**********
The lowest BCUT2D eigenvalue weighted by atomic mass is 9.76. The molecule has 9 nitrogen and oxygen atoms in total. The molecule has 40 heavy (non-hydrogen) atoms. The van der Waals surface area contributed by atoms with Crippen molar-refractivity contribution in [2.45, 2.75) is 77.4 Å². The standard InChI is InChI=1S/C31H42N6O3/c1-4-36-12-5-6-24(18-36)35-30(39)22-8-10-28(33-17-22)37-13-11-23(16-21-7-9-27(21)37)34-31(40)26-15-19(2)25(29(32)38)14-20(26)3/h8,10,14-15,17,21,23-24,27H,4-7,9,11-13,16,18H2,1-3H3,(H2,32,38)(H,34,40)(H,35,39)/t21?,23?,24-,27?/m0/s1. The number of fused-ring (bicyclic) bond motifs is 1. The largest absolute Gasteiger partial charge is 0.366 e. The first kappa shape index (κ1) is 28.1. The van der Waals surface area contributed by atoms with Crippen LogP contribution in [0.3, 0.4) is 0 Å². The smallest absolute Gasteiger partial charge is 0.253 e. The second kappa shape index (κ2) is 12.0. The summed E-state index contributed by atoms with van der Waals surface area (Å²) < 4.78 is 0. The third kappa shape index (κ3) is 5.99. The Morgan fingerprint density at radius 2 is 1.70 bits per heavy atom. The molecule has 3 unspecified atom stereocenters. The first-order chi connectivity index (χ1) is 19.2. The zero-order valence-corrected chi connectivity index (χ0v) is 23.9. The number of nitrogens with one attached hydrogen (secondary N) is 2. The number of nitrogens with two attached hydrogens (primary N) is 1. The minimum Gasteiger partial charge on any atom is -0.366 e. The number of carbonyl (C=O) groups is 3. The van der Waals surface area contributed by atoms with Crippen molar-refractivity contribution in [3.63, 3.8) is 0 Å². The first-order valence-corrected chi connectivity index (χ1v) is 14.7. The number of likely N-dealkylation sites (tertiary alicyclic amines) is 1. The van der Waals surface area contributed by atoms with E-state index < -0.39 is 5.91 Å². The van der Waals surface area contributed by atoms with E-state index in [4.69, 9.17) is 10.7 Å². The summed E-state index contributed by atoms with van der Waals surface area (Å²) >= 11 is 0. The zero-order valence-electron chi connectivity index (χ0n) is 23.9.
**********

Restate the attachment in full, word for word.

The lowest BCUT2D eigenvalue weighted by atomic mass is 9.76. The molecule has 9 nitrogen and oxygen atoms in total. The molecule has 40 heavy (non-hydrogen) atoms. The van der Waals surface area contributed by atoms with Crippen molar-refractivity contribution in [2.45, 2.75) is 77.4 Å². The standard InChI is InChI=1S/C31H42N6O3/c1-4-36-12-5-6-24(18-36)35-30(39)22-8-10-28(33-17-22)37-13-11-23(16-21-7-9-27(21)37)34-31(40)26-15-19(2)25(29(32)38)14-20(26)3/h8,10,14-15,17,21,23-24,27H,4-7,9,11-13,16,18H2,1-3H3,(H2,32,38)(H,34,40)(H,35,39)/t21?,23?,24-,27?/m0/s1. The number of fused-ring (bicyclic) bond motifs is 1. The largest absolute Gasteiger partial charge is 0.366 e. The first kappa shape index (κ1) is 28.1. The van der Waals surface area contributed by atoms with Crippen LogP contribution in [0.3, 0.4) is 0 Å². The smallest absolute Gasteiger partial charge is 0.253 e. The second kappa shape index (κ2) is 12.0. The summed E-state index contributed by atoms with van der Waals surface area (Å²) < 4.78 is 0. The third kappa shape index (κ3) is 5.99. The Morgan fingerprint density at radius 2 is 1.70 bits per heavy atom. The molecule has 3 unspecified atom stereocenters. The first-order chi connectivity index (χ1) is 19.2. The zero-order valence-corrected chi connectivity index (χ0v) is 23.9. The number of nitrogens with one attached hydrogen (secondary N) is 2. The number of nitrogens with two attached hydrogens (primary N) is 1. The minimum Gasteiger partial charge on any atom is -0.366 e. The number of carbonyl (C=O) groups is 3. The van der Waals surface area contributed by atoms with Crippen molar-refractivity contribution in [3.63, 3.8) is 0 Å². The first-order valence-corrected chi connectivity index (χ1v) is 14.7. The number of likely N-dealkylation sites (tertiary alicyclic amines) is 1. The van der Waals surface area contributed by atoms with E-state index < -0.39 is 5.91 Å². The van der Waals surface area contributed by atoms with E-state index in [4.69, 9.17) is 10.7 Å². The summed E-state index contributed by atoms with van der Waals surface area (Å²) >= 11 is 0. The zero-order valence-electron chi connectivity index (χ0n) is 23.9.